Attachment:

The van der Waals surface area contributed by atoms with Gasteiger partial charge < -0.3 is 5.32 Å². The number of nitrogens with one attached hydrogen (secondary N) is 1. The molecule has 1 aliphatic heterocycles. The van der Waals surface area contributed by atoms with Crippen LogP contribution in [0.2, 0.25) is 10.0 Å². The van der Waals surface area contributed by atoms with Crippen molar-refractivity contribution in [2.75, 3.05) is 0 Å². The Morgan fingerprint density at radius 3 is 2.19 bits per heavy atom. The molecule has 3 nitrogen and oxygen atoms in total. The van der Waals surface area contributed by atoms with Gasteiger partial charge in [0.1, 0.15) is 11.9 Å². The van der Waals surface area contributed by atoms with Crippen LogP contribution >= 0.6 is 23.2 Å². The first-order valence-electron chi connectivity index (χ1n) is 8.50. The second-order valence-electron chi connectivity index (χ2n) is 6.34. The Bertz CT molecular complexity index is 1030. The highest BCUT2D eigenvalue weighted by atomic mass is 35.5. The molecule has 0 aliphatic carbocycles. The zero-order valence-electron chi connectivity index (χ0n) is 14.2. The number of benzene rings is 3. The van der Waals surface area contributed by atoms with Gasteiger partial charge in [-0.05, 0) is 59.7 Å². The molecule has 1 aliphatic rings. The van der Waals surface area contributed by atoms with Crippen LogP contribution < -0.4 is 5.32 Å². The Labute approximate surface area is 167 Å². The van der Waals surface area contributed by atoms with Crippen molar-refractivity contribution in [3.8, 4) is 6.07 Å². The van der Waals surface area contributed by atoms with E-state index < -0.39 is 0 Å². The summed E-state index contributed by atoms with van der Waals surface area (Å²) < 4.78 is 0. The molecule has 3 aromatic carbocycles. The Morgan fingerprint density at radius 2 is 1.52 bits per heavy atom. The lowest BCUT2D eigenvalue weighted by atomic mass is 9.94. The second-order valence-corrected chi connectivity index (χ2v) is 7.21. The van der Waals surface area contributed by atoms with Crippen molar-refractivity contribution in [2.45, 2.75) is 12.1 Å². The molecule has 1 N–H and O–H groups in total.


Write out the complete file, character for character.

The van der Waals surface area contributed by atoms with Gasteiger partial charge < -0.3 is 5.32 Å². The number of nitrogens with one attached hydrogen (secondary N) is 1. The molecule has 1 aliphatic heterocycles. The van der Waals surface area contributed by atoms with Crippen LogP contribution in [0.2, 0.25) is 10.0 Å². The van der Waals surface area contributed by atoms with Crippen molar-refractivity contribution in [2.75, 3.05) is 0 Å². The Morgan fingerprint density at radius 3 is 2.19 bits per heavy atom. The molecule has 3 nitrogen and oxygen atoms in total. The van der Waals surface area contributed by atoms with Gasteiger partial charge in [0.1, 0.15) is 11.9 Å². The van der Waals surface area contributed by atoms with Crippen LogP contribution >= 0.6 is 23.2 Å². The first-order valence-electron chi connectivity index (χ1n) is 8.50. The second-order valence-electron chi connectivity index (χ2n) is 6.34. The Bertz CT molecular complexity index is 1030. The highest BCUT2D eigenvalue weighted by atomic mass is 35.5. The molecule has 0 aliphatic carbocycles. The zero-order valence-electron chi connectivity index (χ0n) is 14.2. The number of benzene rings is 3. The van der Waals surface area contributed by atoms with Gasteiger partial charge in [-0.05, 0) is 59.7 Å². The molecule has 1 aliphatic rings. The van der Waals surface area contributed by atoms with Crippen LogP contribution < -0.4 is 5.32 Å². The Labute approximate surface area is 167 Å². The van der Waals surface area contributed by atoms with Crippen molar-refractivity contribution in [3.8, 4) is 6.07 Å². The van der Waals surface area contributed by atoms with E-state index < -0.39 is 0 Å². The summed E-state index contributed by atoms with van der Waals surface area (Å²) < 4.78 is 0. The molecule has 3 aromatic carbocycles. The Morgan fingerprint density at radius 2 is 1.52 bits per heavy atom. The lowest BCUT2D eigenvalue weighted by atomic mass is 9.94. The second-order valence-corrected chi connectivity index (χ2v) is 7.21. The van der Waals surface area contributed by atoms with Crippen molar-refractivity contribution in [2.45, 2.75) is 12.1 Å². The molecule has 1 N–H and O–H groups in total.